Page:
British Ceramic Confederation statement – Spring Budget 2023
The Chancellor’s Spring Budget does have some positives, especially its employment and investment initiatives. However, it still does not provide targeted support for essential industries, such as UK ceramics, that are committed to decarbonisation.
British Ceramic Confederation Chief Executive Rob Flello said: “As an industry that is facing staffing shortages and skills challenges, the Chancellor’s move to encourage more people back into the workplace, especially the ‘returnerships’ for the over-55s, is to be welcomed.
“UK ceramics manufacturing is a forward-thinking progressive industry that can offer people a career, not just a job. It is an industry that offers the chance to improve skills continually and encourages personal growth. We hope UK manufacturing will figure strongly in these new initiatives.
“We also note the timely introduction of full capital expensing. The finer detail needs to be examined on what the qualifying plant and machinery is, but UK ceramics is an industry that is focused on decarbonisation, with companies already investing £600m of their own money into decarbonisation projects over the past 10 years. Therefore, any support on further investment is to be welcomed, as is the extension of the Climate Change Agreement for two years.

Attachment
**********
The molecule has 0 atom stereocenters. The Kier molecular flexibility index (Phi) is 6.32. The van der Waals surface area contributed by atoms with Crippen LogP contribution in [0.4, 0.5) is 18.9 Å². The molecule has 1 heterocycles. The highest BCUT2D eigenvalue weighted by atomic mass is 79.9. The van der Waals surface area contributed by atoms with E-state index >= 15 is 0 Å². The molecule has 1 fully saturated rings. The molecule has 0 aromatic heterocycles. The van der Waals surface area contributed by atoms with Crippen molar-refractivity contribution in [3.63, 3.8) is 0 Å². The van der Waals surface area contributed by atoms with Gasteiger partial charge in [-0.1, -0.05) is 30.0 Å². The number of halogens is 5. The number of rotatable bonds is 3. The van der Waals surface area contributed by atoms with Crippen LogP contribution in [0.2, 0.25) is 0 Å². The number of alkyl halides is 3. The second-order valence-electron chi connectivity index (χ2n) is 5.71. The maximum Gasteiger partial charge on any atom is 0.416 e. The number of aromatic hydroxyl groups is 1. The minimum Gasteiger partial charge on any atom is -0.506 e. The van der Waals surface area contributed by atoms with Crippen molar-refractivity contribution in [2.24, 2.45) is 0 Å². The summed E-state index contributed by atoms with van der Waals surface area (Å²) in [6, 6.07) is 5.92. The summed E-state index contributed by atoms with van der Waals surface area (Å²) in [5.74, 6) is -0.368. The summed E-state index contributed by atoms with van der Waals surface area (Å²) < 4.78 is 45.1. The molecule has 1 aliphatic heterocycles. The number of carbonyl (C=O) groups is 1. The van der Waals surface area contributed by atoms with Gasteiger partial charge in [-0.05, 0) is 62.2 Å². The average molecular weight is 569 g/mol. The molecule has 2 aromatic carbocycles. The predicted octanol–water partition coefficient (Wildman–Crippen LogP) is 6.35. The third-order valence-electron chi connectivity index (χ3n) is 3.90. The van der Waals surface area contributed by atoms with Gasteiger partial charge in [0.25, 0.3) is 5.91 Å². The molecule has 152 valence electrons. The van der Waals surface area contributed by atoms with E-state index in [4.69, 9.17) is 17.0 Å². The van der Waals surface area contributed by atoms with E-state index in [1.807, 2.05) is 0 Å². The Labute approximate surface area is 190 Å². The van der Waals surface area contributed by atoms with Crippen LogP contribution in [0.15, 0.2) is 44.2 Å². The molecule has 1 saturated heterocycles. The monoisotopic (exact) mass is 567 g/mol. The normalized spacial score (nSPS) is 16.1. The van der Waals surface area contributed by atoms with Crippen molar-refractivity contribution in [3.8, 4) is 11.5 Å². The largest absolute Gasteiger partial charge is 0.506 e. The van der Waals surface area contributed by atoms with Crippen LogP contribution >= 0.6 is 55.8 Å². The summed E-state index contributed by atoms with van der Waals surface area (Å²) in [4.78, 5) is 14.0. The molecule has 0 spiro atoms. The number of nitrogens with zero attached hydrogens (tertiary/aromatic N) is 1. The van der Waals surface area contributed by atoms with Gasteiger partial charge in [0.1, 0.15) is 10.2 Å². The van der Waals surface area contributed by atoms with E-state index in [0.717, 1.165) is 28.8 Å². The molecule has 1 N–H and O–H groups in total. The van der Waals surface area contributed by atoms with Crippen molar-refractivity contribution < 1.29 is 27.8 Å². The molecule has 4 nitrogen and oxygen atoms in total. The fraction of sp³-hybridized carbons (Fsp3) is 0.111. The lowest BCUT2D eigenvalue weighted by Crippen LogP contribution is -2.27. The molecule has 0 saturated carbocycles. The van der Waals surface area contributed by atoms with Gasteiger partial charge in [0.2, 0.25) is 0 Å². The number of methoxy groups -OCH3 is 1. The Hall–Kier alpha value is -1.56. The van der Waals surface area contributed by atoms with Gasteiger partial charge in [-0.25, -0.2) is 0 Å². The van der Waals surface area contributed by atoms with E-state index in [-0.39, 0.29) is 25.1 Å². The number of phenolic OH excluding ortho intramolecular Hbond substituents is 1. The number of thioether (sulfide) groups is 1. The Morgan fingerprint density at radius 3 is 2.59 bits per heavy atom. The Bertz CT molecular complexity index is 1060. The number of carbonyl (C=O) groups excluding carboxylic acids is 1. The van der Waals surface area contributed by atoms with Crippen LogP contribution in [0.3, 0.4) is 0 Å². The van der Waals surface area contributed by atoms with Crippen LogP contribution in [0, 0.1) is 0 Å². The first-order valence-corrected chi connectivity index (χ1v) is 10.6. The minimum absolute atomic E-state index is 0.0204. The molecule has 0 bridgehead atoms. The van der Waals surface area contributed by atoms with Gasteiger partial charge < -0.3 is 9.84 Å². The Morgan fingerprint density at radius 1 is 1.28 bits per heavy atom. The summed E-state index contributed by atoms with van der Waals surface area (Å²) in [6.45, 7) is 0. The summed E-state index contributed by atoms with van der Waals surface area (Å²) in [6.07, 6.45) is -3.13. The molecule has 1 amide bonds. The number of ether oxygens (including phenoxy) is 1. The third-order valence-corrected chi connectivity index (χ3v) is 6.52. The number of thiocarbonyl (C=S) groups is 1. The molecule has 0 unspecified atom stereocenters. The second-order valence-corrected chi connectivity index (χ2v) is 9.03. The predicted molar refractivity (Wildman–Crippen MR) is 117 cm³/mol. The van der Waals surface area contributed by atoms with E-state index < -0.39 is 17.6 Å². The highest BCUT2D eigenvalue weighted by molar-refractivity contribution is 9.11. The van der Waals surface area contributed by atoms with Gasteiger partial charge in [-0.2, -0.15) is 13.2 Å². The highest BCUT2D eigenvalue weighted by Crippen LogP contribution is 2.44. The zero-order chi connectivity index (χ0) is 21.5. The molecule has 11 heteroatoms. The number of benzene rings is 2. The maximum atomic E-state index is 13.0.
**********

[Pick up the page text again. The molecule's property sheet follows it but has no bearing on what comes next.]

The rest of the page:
“Electricity could be a route to decarbonisation for some ceramic manufacturers, therefore the announcement of Great British Nuclear sounds promising. However, all evidence shows that the national grid cannot cope with the additional demands that will be placed upon it.
“Funding for deployment of Carbon Capture Usage and Storage (CCUS) is good but the Government needs to look closely at UK ceramics manufacturers that are not in the CCUS clusters, which includes the vast majority of our members.
“We strongly believe that an open-access funding programme that proactively works with manufacturers and suppliers, particularly SMEs, is needed – one which is focused on ‘dispersed’ sites that are unable to access decarbonisation support that is targeted at industrial clusters.
“It is time the Government recognises that the essential contribution UK ceramics makes to decarbonisation goes beyond the sector’s own net zero transition.
“Without ceramics, the production of renewable energy is hampered as, without refractories, there is no steel for wind turbines and no glass for photovoltaic panels. Ceramics are needed for electric vehicle batteries. Without high temperature industrial processes, there are no durable homes or commercial properties. There is no heat from waste without advanced ceramics.
“UK ceramics is critical to UK manufacturing, construction, and net zero and Government needs to provide more targeted support.”